“You look at what’s happening with jobs. You look at what’s happening with plants moving back to this country. All of a sudden they’re coming back,” Trump said. “As your president, I’m going to do everything that I can to unleash the power of the American spirit and put our great people back to work.

“This is our mantra, buy American and hire American.”

A few months ago, it seemed that Trump’s relationship with Boeing was on the rocks before it even really began.

As president-elect, Trump launched into a Twitter fight with the company and its chief executive, Dennis Muilenburg, over the cost of a new fleet of presidential airplanes that would be used as Air Force One. Quickly, Boeing relented, promising to bring down the plane’s costs after meetings with Trump.

Less than a month into his presidency, Trump is back to Boeing on a decidedly more positive note.

“That plane, as beautiful as it looks, is 30 years old,” Trump said, pointing to the Boeing 747 that serves as Air Force One. “What can look so beautiful at 30?”

The turnabout is emblematic of Trump’s preferred mode of dealing with America’s largest and most powerful businesses. It reflects the degree to which Trump has already changed the terms of engagement with the business community, quickly creating an incentive structure where businesses are rewarded with praise from the highest office in the land when they roll out jobs or cost savings for taxpayers — and credit him for influencing their decision-making.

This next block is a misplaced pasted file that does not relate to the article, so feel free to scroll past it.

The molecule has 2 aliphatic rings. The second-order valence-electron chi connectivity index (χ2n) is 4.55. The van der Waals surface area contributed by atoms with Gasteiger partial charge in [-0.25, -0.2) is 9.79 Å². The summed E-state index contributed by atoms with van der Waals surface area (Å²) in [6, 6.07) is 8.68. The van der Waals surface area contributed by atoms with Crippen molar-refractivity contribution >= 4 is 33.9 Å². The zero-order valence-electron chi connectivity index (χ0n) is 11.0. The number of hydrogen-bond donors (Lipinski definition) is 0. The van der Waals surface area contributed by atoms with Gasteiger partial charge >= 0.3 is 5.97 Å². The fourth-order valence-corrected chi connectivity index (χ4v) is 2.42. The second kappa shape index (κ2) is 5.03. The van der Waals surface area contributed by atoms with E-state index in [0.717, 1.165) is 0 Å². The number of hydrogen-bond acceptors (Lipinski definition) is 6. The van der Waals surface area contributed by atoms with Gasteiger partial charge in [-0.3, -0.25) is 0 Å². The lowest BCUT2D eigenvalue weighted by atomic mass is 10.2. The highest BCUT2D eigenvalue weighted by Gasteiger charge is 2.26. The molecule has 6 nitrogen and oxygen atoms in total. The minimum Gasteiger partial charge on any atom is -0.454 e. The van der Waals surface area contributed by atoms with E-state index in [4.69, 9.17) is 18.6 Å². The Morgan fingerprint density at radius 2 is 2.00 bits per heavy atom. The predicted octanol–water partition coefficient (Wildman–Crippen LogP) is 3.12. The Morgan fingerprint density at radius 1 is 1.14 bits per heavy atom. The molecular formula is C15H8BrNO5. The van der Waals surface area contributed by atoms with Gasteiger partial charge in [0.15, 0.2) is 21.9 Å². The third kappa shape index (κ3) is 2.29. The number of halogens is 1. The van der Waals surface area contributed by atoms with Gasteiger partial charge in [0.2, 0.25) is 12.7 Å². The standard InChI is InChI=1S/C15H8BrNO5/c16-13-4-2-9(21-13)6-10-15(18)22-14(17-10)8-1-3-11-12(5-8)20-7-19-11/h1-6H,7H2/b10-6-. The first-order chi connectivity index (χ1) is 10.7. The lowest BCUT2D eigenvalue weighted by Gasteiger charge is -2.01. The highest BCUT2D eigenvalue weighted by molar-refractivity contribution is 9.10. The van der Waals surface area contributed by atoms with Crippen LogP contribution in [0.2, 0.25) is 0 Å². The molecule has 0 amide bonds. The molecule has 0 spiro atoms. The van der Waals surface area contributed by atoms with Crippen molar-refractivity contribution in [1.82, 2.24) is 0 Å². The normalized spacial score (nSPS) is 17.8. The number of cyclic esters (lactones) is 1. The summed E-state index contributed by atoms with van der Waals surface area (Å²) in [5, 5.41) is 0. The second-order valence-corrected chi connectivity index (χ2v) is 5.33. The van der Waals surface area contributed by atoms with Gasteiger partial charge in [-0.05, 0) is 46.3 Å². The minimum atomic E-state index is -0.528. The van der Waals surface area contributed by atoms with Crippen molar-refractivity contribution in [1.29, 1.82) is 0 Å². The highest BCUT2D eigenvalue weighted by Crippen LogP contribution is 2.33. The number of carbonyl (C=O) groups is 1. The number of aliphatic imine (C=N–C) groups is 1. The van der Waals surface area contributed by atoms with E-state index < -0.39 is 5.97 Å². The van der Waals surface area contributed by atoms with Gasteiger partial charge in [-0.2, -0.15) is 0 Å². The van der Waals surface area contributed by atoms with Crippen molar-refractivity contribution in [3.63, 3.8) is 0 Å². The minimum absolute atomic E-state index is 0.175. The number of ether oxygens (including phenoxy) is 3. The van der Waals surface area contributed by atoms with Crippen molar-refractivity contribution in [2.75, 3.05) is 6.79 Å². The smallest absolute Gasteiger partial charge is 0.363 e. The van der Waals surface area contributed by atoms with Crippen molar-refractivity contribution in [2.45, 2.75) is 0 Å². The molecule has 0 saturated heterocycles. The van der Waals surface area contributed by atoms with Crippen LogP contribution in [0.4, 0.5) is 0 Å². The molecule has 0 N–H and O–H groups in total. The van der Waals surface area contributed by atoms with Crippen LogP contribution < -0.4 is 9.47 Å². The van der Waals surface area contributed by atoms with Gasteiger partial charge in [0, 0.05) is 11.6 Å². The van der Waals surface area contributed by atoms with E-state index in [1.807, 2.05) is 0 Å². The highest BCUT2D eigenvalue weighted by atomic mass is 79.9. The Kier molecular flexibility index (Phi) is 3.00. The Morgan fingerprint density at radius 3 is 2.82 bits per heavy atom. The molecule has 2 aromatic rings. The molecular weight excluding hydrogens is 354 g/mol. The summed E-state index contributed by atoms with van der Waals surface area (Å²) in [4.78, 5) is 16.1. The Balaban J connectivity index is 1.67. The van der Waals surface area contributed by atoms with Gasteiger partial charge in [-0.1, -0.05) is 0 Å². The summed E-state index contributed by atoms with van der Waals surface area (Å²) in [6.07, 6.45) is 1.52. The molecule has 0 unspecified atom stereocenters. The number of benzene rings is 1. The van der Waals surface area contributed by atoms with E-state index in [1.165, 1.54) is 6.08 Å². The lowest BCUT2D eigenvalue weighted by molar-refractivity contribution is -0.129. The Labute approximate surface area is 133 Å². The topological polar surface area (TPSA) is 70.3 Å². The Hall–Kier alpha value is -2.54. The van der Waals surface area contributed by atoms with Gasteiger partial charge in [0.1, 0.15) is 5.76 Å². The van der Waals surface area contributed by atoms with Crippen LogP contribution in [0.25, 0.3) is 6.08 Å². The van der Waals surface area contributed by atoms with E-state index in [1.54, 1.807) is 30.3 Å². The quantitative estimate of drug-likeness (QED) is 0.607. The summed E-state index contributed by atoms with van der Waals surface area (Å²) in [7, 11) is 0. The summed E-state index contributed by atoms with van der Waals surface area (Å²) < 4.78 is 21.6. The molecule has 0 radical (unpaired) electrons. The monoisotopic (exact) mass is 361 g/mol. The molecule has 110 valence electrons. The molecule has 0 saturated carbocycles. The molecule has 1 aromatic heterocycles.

Over the past several weeks, chief executives including Intel’s Brian Krzanich traveled to the White House to announce new American jobs, thanks to fresh “confidence” in the economy spurred by the new administration.

“They’re keeping and bringing thousands of jobs back to our country because the business climate, they know, has already changed,” Trump said, highlighting jobs announcements from automakers Ford, General Motors and Fiat Chrysler. “We will see more and more of that across the country as we continue to work on reducing regulations, cutting taxes — including for the middle class, including for everyone, and including for businesses.”

In this setting, Trump seems at his most comfortable.

Here, Trump reveled in his electoral victory and the adulation of a supportive crowd in a state that he won in both the Republican primary and the general election.

“This was going to be a place that was tough to win, and we won in a landslide,” Trump declared.

As the restive crowd of Boeing employees waited for hours for Trump to arrive, some cheered when his name was mentioned in the preshow. “Make America Great Again” hats and T-shirts dotted the sea of people on the plant’s manufacturing floor where more than 5,000 employees were gathered.

He toured the new Dreamliner with Boeing executives and could be seen sitting in the plane’s cockpit after his speech.

On Saturday, Trump plans something of a repeat performance in what the White House is dubbing the first “campaign” event of his presidency, at an airplane hangar rally in Melbourne, Fla.

Among some Boeing employees, the reception to Trump was reserved, but optimistic.